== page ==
Before we give the NFL all of the credit for the popularity of the Super Bowl, we should acknowledge it is the beneficiary of human nature. We like to be part of communities of people, whether it is fellow football fans, friends, or family. The Super Bowl is an opportunity (if not an excuse) for us to come together with others with whom we share common interests.

Marketers seeking to build a great brand can learn from this characteristic of the Super Bowl and sports in general. For all of the talk about how the Internet isolates people, most of us want to belong to a community, be it face-to-face or virtual. What can you do to promote development of a brand community, a group of customers and friends that share an affinity for your brand and products?

As for Sunday’s game, we know that among the expected 171 million viewers will be fans of the Steelers and Packers. I am sure my friends Mark, Faye, and Mike will be decked out in black and gold; my former students Joshua and Katie will no doubt be cheering on the Packers. Regardless of which team you support, enjoy as you spend time engaged with your community whether it is at home with your family, at a party with friends, in a pub with strangers, or with your hashtag-wielding pals on Twitter.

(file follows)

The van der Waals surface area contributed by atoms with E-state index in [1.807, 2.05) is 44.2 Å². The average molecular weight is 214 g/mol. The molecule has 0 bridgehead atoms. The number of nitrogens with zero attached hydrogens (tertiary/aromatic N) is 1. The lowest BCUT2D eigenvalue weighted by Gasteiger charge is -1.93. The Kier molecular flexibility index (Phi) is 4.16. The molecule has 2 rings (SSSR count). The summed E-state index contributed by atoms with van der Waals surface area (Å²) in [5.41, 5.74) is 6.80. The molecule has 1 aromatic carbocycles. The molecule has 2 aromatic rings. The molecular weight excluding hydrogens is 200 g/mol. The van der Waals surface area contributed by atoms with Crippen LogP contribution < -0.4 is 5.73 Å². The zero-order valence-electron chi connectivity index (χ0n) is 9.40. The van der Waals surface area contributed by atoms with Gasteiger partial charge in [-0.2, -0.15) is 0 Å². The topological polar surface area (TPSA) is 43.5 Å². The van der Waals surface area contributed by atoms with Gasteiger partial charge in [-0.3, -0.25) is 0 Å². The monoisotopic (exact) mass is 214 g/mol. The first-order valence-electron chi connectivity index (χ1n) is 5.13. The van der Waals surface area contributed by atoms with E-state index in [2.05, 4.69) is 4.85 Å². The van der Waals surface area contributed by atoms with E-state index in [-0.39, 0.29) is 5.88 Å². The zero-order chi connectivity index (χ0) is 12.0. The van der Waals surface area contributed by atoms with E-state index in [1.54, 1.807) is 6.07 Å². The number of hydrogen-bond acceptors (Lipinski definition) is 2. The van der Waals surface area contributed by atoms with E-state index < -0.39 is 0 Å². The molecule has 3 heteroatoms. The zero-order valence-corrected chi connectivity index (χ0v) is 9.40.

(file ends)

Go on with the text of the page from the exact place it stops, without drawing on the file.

Super Bowl Advertising: From Exposure to Engagement

The Super Bowl is a coveted advertising vehicle because of the tremendous reach that it possesses. Sunday’s game between the Indianapolis Colts and New Orleans Saints will attract nearly 100,000,000 viewers. If the audience size were not enough, the Super Bowl has the added characteristic of an audience that looks forward to commercials rather than avoiding them. What more could a marketer want? How about brand engagement.

Achieving brand exposure is a necessary, but not sufficient, condition for selling a product. Let’s face it, brand awareness can be created against someone’s will through repetition and a consistent message (I am thinking of those “memorable” Head On commercials). So, Super Bowl commercials will be seen by tens of millions of people who will do what? Remember the brands advertised? Maybe. Like a Super Bowl advertiser more because of exposure to a commercial? It is possible. Awareness-based metrics are problematic if the aim is to have relationships with customers. For this reason, more Super Bowl advertisers are shifting efforts toward engaging consumers beyond the 30-second spot.